AMMAN, Jordan - Young Americans studying Arabic like to joke that Jordan is "Middle East Lite" — a safe way into a tumultuous region without Lebanon's violence, Syria's tense relationship with the U.S. or the Gulf's conservative culture.
Drawn by that reputation, an increasing number of Americans interested in Arabic have been flocking to Jordan.
The capital, Amman, lacks much of the history and color that attract Americans to Cairo, the most popular destination for foreign students who want to learn Arabic. But Amman comes without the air pollution and crowds that plague Egypt's capital. It also feels more Western with its clean streets and numerous American shops and fast-food restaurants.
"I've traveled to Morocco but not to the heart of the Middle East, and Jordan was that good entry point," said Liza Hester, an Arabic student from Maine's Colby College.
She speculated that places like Egypt and Yemen would be more difficult to navigate and said her college would not give her credit for Arabic classes taken in countries on the U.S. State Department's travel advisory list, such as Syria and Lebanon.
Jordan, perhaps best known as home of the ancient red rock city of Petra, has generally been safe for foreigners despite an occasional flare-up in violence. A Palestinian gunman wounded six people outside a popular Roman amphitheater in Amman earlier this summer, while triple hotel blasts claimed by al-Qaida in Iraq killed 63 people in 2005.
But such attacks have done little to damage Jordan's image as a placid island of stability.
Amman has also become a doorstep to neighboring Iraq: Construction has boomed with Iraqi investments and Iraqi refugees have flooded in. Westerners traveling to Baghdad or using the Jordanian capital as a base for operations in the wartorn country are also common.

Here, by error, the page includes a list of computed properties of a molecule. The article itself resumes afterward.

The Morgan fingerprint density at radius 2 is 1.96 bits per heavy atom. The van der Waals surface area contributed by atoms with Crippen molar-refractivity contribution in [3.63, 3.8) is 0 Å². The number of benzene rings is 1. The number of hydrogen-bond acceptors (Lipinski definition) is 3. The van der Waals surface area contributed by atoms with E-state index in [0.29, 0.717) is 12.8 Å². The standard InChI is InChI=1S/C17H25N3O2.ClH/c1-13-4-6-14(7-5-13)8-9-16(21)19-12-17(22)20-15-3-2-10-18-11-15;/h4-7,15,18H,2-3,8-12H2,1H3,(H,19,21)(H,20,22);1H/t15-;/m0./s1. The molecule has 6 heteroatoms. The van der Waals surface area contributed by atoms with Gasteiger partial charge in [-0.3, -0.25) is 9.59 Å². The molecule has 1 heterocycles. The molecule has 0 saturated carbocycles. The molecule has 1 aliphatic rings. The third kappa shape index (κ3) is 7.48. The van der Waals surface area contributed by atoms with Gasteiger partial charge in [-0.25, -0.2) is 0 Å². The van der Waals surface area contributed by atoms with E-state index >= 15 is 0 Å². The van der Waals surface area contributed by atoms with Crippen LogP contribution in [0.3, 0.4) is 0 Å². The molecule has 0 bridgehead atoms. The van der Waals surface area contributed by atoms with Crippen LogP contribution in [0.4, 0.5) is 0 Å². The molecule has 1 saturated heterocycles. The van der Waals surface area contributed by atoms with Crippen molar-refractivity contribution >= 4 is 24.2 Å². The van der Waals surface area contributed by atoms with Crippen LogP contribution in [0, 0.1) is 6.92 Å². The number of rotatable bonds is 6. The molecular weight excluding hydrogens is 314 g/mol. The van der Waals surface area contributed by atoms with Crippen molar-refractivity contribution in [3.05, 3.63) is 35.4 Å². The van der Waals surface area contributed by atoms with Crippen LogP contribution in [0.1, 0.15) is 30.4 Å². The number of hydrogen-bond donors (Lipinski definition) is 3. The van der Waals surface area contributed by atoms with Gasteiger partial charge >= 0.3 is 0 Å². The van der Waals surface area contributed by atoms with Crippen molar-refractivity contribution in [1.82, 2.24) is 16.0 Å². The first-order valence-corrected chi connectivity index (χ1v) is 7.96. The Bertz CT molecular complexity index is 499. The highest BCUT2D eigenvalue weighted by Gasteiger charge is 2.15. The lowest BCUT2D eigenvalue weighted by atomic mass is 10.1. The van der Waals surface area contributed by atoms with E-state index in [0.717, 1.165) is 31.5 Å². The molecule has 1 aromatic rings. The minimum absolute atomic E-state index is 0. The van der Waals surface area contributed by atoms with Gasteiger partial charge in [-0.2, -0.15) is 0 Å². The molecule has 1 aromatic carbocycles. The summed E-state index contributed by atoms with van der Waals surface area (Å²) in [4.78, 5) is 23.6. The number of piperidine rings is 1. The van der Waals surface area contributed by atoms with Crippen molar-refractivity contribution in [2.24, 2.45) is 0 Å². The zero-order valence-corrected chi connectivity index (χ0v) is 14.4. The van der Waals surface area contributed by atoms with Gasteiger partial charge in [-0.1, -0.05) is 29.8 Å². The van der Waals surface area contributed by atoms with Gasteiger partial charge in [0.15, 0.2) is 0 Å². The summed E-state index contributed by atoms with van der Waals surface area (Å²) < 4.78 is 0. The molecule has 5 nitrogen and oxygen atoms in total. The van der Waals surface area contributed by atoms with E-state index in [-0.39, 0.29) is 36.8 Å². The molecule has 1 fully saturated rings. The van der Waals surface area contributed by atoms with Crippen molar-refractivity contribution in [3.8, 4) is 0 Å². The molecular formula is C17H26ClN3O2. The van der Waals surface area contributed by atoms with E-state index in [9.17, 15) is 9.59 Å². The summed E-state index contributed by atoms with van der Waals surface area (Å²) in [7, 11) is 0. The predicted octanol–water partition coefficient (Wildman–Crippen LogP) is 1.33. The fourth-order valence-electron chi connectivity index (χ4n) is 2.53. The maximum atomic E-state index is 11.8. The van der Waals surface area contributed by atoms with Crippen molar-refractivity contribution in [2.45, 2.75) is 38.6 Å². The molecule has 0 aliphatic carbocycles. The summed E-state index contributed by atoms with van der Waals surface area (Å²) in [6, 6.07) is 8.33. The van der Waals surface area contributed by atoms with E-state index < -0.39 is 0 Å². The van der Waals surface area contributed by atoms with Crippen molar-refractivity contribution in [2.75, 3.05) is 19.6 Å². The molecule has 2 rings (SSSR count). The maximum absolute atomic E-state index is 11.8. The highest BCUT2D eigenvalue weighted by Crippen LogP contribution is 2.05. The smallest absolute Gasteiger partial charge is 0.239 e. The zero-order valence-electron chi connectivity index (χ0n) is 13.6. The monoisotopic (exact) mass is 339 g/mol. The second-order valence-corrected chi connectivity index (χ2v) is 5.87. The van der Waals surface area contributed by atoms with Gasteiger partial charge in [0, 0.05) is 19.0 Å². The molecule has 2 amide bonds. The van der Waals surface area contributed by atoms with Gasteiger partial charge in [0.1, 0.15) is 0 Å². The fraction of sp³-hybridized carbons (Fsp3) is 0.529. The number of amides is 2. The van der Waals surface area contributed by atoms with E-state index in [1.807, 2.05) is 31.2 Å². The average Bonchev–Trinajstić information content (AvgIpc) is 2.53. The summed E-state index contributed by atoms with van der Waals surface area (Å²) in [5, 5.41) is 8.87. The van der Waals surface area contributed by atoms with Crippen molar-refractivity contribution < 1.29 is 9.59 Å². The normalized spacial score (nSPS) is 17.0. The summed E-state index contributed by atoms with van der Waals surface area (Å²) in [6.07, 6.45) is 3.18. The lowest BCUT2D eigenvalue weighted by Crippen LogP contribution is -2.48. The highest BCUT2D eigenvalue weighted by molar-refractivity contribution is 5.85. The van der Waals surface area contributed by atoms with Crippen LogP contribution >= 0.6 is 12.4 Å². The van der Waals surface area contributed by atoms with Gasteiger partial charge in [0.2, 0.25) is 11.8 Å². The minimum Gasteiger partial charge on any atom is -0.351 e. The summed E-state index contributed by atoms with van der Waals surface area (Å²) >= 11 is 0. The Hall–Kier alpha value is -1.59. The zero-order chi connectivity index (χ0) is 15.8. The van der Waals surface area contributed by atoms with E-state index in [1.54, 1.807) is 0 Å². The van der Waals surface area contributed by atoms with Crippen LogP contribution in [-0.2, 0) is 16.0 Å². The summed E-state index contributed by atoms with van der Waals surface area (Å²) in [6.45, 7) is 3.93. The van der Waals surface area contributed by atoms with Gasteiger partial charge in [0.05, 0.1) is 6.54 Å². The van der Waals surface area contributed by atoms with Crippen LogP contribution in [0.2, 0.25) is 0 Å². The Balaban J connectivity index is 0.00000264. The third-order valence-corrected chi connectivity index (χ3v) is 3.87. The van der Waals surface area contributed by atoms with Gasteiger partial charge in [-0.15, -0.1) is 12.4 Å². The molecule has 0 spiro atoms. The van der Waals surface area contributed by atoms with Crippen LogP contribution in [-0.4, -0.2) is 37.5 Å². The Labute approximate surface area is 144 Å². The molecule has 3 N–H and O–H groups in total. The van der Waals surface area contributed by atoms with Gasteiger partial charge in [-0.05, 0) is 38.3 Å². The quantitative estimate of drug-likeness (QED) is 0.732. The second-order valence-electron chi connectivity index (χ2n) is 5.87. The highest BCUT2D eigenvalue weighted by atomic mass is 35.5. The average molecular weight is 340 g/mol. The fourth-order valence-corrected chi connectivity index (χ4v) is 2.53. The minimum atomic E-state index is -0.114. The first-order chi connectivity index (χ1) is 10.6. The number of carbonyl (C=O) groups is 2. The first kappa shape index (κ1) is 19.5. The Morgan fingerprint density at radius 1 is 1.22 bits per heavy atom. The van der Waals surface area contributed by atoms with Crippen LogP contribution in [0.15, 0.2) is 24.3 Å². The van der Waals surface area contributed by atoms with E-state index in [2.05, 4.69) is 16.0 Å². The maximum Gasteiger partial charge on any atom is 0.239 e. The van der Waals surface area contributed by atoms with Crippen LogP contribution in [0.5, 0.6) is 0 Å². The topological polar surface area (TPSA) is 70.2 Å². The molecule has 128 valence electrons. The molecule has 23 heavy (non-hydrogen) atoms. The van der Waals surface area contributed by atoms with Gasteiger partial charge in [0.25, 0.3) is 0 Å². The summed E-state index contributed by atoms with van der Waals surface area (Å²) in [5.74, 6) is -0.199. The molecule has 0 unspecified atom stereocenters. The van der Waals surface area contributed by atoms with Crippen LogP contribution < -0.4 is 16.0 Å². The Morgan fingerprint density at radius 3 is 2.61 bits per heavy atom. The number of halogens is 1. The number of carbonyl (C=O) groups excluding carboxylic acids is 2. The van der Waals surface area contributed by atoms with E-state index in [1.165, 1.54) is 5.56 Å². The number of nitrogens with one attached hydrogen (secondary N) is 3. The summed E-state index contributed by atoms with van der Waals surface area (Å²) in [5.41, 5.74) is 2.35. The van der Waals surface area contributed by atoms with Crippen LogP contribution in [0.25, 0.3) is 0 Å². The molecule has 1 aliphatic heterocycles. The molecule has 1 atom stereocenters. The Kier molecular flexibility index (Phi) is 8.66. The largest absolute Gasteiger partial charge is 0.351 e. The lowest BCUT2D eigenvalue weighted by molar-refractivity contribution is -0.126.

Still, Amman remains far sleepier than other Arab capitals.
"Amman is like the Kansas City of the Middle East," Kelly Nau, a 26-year-old Los Angeles native who came to Jordan to work as a nurse, said between puffs from a waterpipe at one of the city's stylish cafes.
It may not have the "allure of Damascus, Beirut or Jerusalem," but, Nau adds: "It is stable."
More than 300 Americans are expected to study Arabic at the University of Jordan in the fall, making up over half of this year's class of 600 students.
The size of the program has tripled since the Sept. 11 attacks in the United States, said Tawfiq Omar, the academic adviser for foreigners learning Arabic at the university.
It is the largest of more than 30 Arabic language programs offered in Jordan. Many charge about $2,000 per year in tuition — less than the cost of many programs in countries like Egypt and Syria, which have also seen an increase in Arabic language students from the U.S. since the 2001 attacks.
For some, the cheap tuition means money left over to party in Amman's nightclubs and Irish pubs. Others get jobs waiting tables in the city's restaurants or write English speeches for Jordanian officials to pay the bills.
Jordan's moderate government has encouraged Americans to visit the country, hoping the exchange will reduce misconceptions about the Middle East. The country's youthful Queen Rania launched a Web site on YouTube earlier this year devoted to breaking down negative stereotypes of Arabs and Muslims.
"I want the people to know the real Arab world, unedited, unscripted, unfiltered," said the queen in one of her videos.
The Jordanian government's moderate politics has made the country a sort of diplomatic "Middle East Lite" for the U.S. as well.
Jordan, which signed a peace deal with Israel in 1994, is one of America's most reliable allies in the region and rarely adopts controversial positions on issues such as the Israeli-Palestinian crisis or the Iraq war.
A large number of Jordanians in Amman speak at least a little English, which makes the transition easier for Americans who come to the country to learn Arabic for the first time. Also, many signs in the country are posted in both English and Arabic.
Even the country's summer weather is fairly moderate, a rarity in a region where temperatures regularly soar above 100 degrees Fahreinheit.
"The lovely climate is the main reason I came here. But the people are also very welcoming," said Mariam Shaheed, a Texas native who came to Amman over the summer to improve her Arabic.
From Yahoo News "An AP report"